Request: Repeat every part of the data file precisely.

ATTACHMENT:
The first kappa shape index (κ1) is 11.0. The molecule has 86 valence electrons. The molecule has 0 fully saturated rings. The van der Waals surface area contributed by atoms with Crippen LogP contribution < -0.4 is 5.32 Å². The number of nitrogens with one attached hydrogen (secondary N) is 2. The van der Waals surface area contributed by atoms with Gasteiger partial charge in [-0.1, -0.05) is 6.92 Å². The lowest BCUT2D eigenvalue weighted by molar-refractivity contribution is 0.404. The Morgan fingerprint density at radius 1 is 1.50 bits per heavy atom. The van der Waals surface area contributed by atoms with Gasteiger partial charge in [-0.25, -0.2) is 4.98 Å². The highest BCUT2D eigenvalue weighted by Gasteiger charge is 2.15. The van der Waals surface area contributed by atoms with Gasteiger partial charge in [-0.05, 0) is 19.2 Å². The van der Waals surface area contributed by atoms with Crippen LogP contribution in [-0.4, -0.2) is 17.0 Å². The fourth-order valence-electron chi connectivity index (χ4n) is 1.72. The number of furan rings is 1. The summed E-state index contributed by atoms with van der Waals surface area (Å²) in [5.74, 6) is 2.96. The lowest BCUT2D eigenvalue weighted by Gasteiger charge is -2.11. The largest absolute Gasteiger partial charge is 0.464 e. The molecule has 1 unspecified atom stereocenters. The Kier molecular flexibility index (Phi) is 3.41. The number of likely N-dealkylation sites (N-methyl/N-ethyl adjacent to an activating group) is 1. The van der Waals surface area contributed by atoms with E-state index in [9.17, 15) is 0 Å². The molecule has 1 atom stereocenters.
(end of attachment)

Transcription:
The first kappa shape index (κ1) is 11.0. The molecule has 86 valence electrons. The molecule has 0 fully saturated rings. The van der Waals surface area contributed by atoms with Crippen LogP contribution < -0.4 is 5.32 Å². The number of nitrogens with one attached hydrogen (secondary N) is 2. The van der Waals surface area contributed by atoms with Gasteiger partial charge in [-0.1, -0.05) is 6.92 Å². The lowest BCUT2D eigenvalue weighted by molar-refractivity contribution is 0.404. The Morgan fingerprint density at radius 1 is 1.50 bits per heavy atom. The van der Waals surface area contributed by atoms with Gasteiger partial charge in [-0.25, -0.2) is 4.98 Å². The highest BCUT2D eigenvalue weighted by Gasteiger charge is 2.15. The van der Waals surface area contributed by atoms with Gasteiger partial charge in [-0.05, 0) is 19.2 Å². The van der Waals surface area contributed by atoms with Crippen LogP contribution in [-0.4, -0.2) is 17.0 Å². The fourth-order valence-electron chi connectivity index (χ4n) is 1.72. The number of furan rings is 1. The summed E-state index contributed by atoms with van der Waals surface area (Å²) in [5.74, 6) is 2.96. The lowest BCUT2D eigenvalue weighted by Gasteiger charge is -2.11. The largest absolute Gasteiger partial charge is 0.464 e. The molecule has 1 unspecified atom stereocenters. The Kier molecular flexibility index (Phi) is 3.41. The number of likely N-dealkylation sites (N-methyl/N-ethyl adjacent to an activating group) is 1. The van der Waals surface area contributed by atoms with E-state index in [9.17, 15) is 0 Å². The molecule has 1 atom stereocenters.